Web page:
THE DIVINE WORKS AND THE TRINITARIAN MISSIONS

257 “O blessed light, O Trinity and first Unity!” God is eternal blessedness, undying life, unfading light. God is love: Father, Son and Holy Spirit. God freely wills to communicate the glory of his blessed life. Such is the “plan of his loving kindness”, conceived by the Father before the foundation of the world, in his beloved Son: “He destined us in love to be his sons” and “to be conformed to the image of his Son”, through “the spirit of sonship”. This plan is a “grace [which] was given to us in Christ Jesus before the ages began”, stemming immediately from Trinitarian love. It unfolds in the work of creation, the whole history of salvation after the fall, and the missions of the Son and the Spirit, which are continued in the mission of the Church.

258 The whole divine economy is the common work of the three divine persons. For as the Trinity has only one and the same natures so too does it have only one and the same operation: “The Father, the Son and the Holy Spirit are not three principles of creation but one principle.” However, each divine person performs the common work according to his unique personal property. Thus the Church confesses, following the New Testament, “one God and Father from whom all things are, and one Lord Jesus Christ, through whom all things are, and one Holy Spirit in whom all things are”. It is above all the divine missions of the Son’s Incarnation and the gift of the Holy Spirit that show forth the properties of the divine persons.

259 Being a work at once common and personal, the whole divine economy makes known both what is proper to the divine persons, and their one divine nature. Hence the whole Christian life is a communion with each of the divine persons, without in any way separating them. Everyone who glorifies the Father does so through the Son in the Holy Spirit; everyone who follows Christ does so because the Father draws him and the Spirit moves him.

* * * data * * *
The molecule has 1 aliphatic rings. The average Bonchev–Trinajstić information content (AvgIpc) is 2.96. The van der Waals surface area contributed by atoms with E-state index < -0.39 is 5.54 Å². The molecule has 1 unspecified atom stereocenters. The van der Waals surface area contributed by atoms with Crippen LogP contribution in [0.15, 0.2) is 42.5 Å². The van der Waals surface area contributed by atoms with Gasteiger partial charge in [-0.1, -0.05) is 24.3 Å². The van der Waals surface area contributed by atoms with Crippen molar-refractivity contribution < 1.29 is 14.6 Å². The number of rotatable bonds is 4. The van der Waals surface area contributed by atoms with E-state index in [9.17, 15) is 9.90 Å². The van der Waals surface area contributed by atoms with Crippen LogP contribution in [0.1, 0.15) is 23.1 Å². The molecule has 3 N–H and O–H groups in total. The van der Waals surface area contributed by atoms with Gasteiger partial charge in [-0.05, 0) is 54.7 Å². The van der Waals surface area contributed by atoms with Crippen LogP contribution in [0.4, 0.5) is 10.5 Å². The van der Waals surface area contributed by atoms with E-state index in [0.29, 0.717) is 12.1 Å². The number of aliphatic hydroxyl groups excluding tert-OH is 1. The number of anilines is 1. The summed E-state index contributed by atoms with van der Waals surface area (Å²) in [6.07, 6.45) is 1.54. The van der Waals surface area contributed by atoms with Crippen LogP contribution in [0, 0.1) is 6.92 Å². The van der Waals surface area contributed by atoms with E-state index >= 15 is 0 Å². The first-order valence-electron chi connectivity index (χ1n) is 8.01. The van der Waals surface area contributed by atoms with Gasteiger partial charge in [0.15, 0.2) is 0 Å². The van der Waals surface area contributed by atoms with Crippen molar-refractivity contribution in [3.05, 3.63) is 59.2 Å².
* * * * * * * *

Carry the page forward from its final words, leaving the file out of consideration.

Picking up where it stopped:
260 The ultimate end of the whole divine economy is the entry of God’s creatures into the perfect unity of the Blessed Trinity. But even now we are called to be a dwelling for the Most Holy Trinity: “If a man loves me”, says the Lord, “he will keep my word, and my Father will love him, and we will come to him, and make our home with him”:

O my God, Trinity whom I adore, help me forget myself entirely so to establish myself in you, unmovable and peaceful as if my soul were already in eternity. May nothing be able to trouble my peace or make me leave you, O my unchanging God, but may each minute bring me more deeply into your mystery! Grant my soul peace. Make it your heaven, your beloved dwelling and the place of your rest. May I never abandon you there, but may I be there, whole and entire, completely vigilant in my faith, entirely adoring, and wholly given over to your creative action.